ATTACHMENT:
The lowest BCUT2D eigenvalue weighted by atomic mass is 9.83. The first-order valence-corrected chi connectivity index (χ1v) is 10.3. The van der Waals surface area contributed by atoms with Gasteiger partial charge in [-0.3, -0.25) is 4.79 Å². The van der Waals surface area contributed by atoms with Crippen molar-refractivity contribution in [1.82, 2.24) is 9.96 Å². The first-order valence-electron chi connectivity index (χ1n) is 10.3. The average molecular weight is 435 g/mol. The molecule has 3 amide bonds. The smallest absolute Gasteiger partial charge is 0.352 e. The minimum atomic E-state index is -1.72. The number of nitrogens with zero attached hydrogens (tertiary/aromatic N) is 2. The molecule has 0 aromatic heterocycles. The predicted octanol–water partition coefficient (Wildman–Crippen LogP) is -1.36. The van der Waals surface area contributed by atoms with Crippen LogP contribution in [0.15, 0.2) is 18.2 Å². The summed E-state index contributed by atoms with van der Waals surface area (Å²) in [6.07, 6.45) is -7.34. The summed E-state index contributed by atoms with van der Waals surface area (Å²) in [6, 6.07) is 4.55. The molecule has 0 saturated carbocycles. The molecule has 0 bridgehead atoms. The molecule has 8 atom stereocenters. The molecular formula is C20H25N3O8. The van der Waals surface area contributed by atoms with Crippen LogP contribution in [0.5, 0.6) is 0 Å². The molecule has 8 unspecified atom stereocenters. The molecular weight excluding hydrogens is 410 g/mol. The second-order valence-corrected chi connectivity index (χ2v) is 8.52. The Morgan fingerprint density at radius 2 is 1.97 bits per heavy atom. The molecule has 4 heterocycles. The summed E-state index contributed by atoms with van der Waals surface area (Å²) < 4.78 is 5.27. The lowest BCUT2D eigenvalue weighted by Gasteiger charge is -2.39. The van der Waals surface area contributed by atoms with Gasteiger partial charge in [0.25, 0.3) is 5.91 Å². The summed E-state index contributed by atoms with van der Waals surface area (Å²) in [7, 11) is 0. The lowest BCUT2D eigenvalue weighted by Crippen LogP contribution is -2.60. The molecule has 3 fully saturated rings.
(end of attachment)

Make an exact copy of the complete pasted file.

The lowest BCUT2D eigenvalue weighted by atomic mass is 9.83. The first-order valence-corrected chi connectivity index (χ1v) is 10.3. The van der Waals surface area contributed by atoms with Gasteiger partial charge in [-0.3, -0.25) is 4.79 Å². The van der Waals surface area contributed by atoms with Crippen molar-refractivity contribution in [1.82, 2.24) is 9.96 Å². The first-order valence-electron chi connectivity index (χ1n) is 10.3. The average molecular weight is 435 g/mol. The molecule has 3 amide bonds. The smallest absolute Gasteiger partial charge is 0.352 e. The minimum atomic E-state index is -1.72. The number of nitrogens with zero attached hydrogens (tertiary/aromatic N) is 2. The molecule has 0 aromatic heterocycles. The predicted octanol–water partition coefficient (Wildman–Crippen LogP) is -1.36. The van der Waals surface area contributed by atoms with Crippen LogP contribution in [0.15, 0.2) is 18.2 Å². The summed E-state index contributed by atoms with van der Waals surface area (Å²) in [6.07, 6.45) is -7.34. The summed E-state index contributed by atoms with van der Waals surface area (Å²) in [6, 6.07) is 4.55. The molecule has 0 saturated carbocycles. The molecule has 0 bridgehead atoms. The molecule has 8 atom stereocenters. The molecular formula is C20H25N3O8. The van der Waals surface area contributed by atoms with Crippen LogP contribution in [0.5, 0.6) is 0 Å². The molecule has 8 unspecified atom stereocenters. The molecular weight excluding hydrogens is 410 g/mol. The second-order valence-corrected chi connectivity index (χ2v) is 8.52. The Morgan fingerprint density at radius 2 is 1.97 bits per heavy atom. The molecule has 4 heterocycles. The summed E-state index contributed by atoms with van der Waals surface area (Å²) < 4.78 is 5.27. The lowest BCUT2D eigenvalue weighted by Gasteiger charge is -2.39. The van der Waals surface area contributed by atoms with Gasteiger partial charge in [0.25, 0.3) is 5.91 Å². The summed E-state index contributed by atoms with van der Waals surface area (Å²) in [7, 11) is 0. The lowest BCUT2D eigenvalue weighted by Crippen LogP contribution is -2.60. The molecule has 3 fully saturated rings.